July 22, 2012 · 1 Comments
Amid materials like peeled paint, silky concrete and shards of glass, the path through Vox VIII, Vox Populi‘s eighth annual juried show of emerging artists suggests a road forward for art, perhaps. At least, it seems to be the curators’ view of what that road is. Sculpture Center curator Ruba Katrib and artist Marlo Pascual assembled the group of 23 artists, including a mix of familiar faces and a number of surprises.
This is a show in which sculpture, painting and video merge into multi-faceted approaches to one investigation of where dreams and reality can create a new world order.
Of course the path forward into this show begins with Sacha Ingber’s installation Sheila’s Vacation in the gallery’s lobby space. Its a piece that involves furniture and objects and it’s set up like a sort of art classroom, with most of the tables/desks suggesting pre-teens through high school students and one tall table obviously for the grown up. There are objects on the desks, and objects that suggest object-making, although nothing sits on the tilted grown ups’ desk (which actually suggests a lectern more than a desk, come to think of it).
Ingber is a great object maker, as are many of the artists in Vox VIII–it’s a 3D-wonderland, this show. Ingber’s funny-looking meat-grinder object seems to be stopped mid turn in making a pot on a wheel; there are really big teeth nearby and an oversize bubble gum bubble high on the wall. Is making art fun or what?!
Ingber’s suggestion that Sheila’s Vacation is a classroom or factory or artist’s residency for making art is a great one. The suggestion to play feels just about right for this time in art on the planet. Play on, artists, and by all means do it together in a group setting. Turn the factory or classroom into a play room.
Meanwhile, further on in the show, Linda Lopez’ sculpture I’m Not so Weird to Me probes for the Platonic cave, with faux shadows painted on the wall–the dreamy projections of her bare-boned clay objects arrayed on ordinary shelves. The emptiness of the 3-D clay outlines, the fullness of the air-filled balloons, the flatness of the shadows are meditations on the nature of reality and volume and maybe even the Higgs Boson–our favorite science topic of the week. What is there? Do we see it? What is beautiful? What is art?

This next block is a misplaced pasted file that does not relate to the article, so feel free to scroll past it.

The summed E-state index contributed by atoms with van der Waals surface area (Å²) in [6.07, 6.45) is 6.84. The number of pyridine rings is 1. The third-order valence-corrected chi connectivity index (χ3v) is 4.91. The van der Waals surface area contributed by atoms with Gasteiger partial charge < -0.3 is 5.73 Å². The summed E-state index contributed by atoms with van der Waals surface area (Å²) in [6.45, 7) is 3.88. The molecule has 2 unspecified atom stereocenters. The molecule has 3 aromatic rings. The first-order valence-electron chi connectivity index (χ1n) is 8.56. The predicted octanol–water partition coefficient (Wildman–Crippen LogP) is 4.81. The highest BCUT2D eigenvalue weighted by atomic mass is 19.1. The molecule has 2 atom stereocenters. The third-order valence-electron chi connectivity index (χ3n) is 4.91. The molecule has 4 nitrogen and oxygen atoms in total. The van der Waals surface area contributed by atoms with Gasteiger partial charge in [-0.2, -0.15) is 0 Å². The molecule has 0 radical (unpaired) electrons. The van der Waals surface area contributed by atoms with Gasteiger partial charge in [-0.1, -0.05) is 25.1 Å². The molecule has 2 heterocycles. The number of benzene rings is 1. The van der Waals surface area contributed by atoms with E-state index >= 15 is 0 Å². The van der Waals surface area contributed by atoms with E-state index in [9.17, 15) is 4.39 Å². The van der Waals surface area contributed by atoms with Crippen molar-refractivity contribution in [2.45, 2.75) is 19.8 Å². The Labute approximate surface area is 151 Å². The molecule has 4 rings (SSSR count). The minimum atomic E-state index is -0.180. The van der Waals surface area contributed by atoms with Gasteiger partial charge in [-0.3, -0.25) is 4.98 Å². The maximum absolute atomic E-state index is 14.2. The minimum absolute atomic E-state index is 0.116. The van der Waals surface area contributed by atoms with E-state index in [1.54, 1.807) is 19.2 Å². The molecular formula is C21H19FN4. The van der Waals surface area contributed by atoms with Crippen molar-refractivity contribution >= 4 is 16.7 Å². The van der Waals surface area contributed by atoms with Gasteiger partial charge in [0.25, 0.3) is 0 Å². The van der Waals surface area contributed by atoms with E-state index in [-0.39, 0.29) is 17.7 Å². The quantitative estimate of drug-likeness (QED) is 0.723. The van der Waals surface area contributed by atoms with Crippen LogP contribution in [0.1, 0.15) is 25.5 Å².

The little canvas objects from Susan Scott, their forms stuffed, stapled, sewn and coated with colors pop off the wall like pet rocks, and some of them, like pets, are endearing. Others are somewhere between repelling and got-to-touch-it strange.
A mini trend that won’t lie down: Neon (not that we want it to). Here, Esther Ruiz uses the lighting element effectively in her tiny landscape with suggested rainbow or maybe it’s half of a MacDonald’s arch. Either way, the beauty — from surprise uses of materials — is consistent with the rest of the show, and the suggestion of the unattainable is in keeping with this show’s sense of the forlorn, with anger bubbling up around the edges. We have heard that irony is dead although we’re not sure. But this piece does not seem ironic to us, nor do the other works in this show.
Even William Holton’s Evidence doesn’t seem ironic, though it distills painting down to its essence, chips of paint peelings from the pallette, stacked into little morsels like pretty candy to be purchased by those who can afford it. Painting materials separated from the conventional rectangle continues to be a trend with new variations weekly.
And Erica Prince–whose work we’d seen in her Spring MFA show at Tyler–is a producer of wholly earnest and great-looking hand-made and found objects. Her array of stuff is all placed together on what could be a high banquet table and projects into a futuristic life on Mars with pretty little alternate-universe figurines. The large narrative behind her thinking, though not quite as full-blown as Matthew Ritchie’s storybook cosmos, has a real-world urgency that gives it heft. How bizarre is it, really, to imagine us–or alternate surviving life forms–living down wormholes, safe beneath the surface of a polluted earth?
Whether or not measurement and perfection are on people’s minds, they seem to be in the air in this show. Heather Cleary’s photo of a carefully assembled still life arrangement with a trompe l’oeil black line suggests a perfection in the real world, and yet, and yet, we can’t help but doubt the photo’s authenticity.
There’s no doubting Aaron Finnis’s real world linear object, however. This piece of stand up magnetic tape is not only real, it has a bit of magic to it.
As for Marcelino Stuhmer, he is totally creating an unreal. cinematic-funhouse reality. Walk through and crunch on the broken glass, and beware you don’t get hurt, for real. Amid the mirrored noir cinema reflections are panels of cinematic noir paintings that further confuse the space and bring painting into a spatial relationship with the body and with the cinema–at once disorienting, dark, and playful.
The annual Vox emerging artist’s show has consistently been a belwether, although sometimes chaotic, sometimes confusing. This show is neither chatoic nor confusing. But it’s definitely worth the visit.
Artists juried into the show (which runs to July 29):
Lorne Blythe, Anna Breininger, Heather Cleary, Steve Cossman, Matthew Craig, Lisa Fairstein, Aaron Finnis, Amanda Friedman, William Holton, Sacha Ingber, Yun Yi Lee, Dante Lentz, Linda Lopez, Leora Lutz, Erica Prince, Esther Ruiz, Susan Scott, Amy Smith Garofano, Marcelino Stuhmer, Sarah Tortora, Clay Woodruff, Trey Wright, Matt Ziemke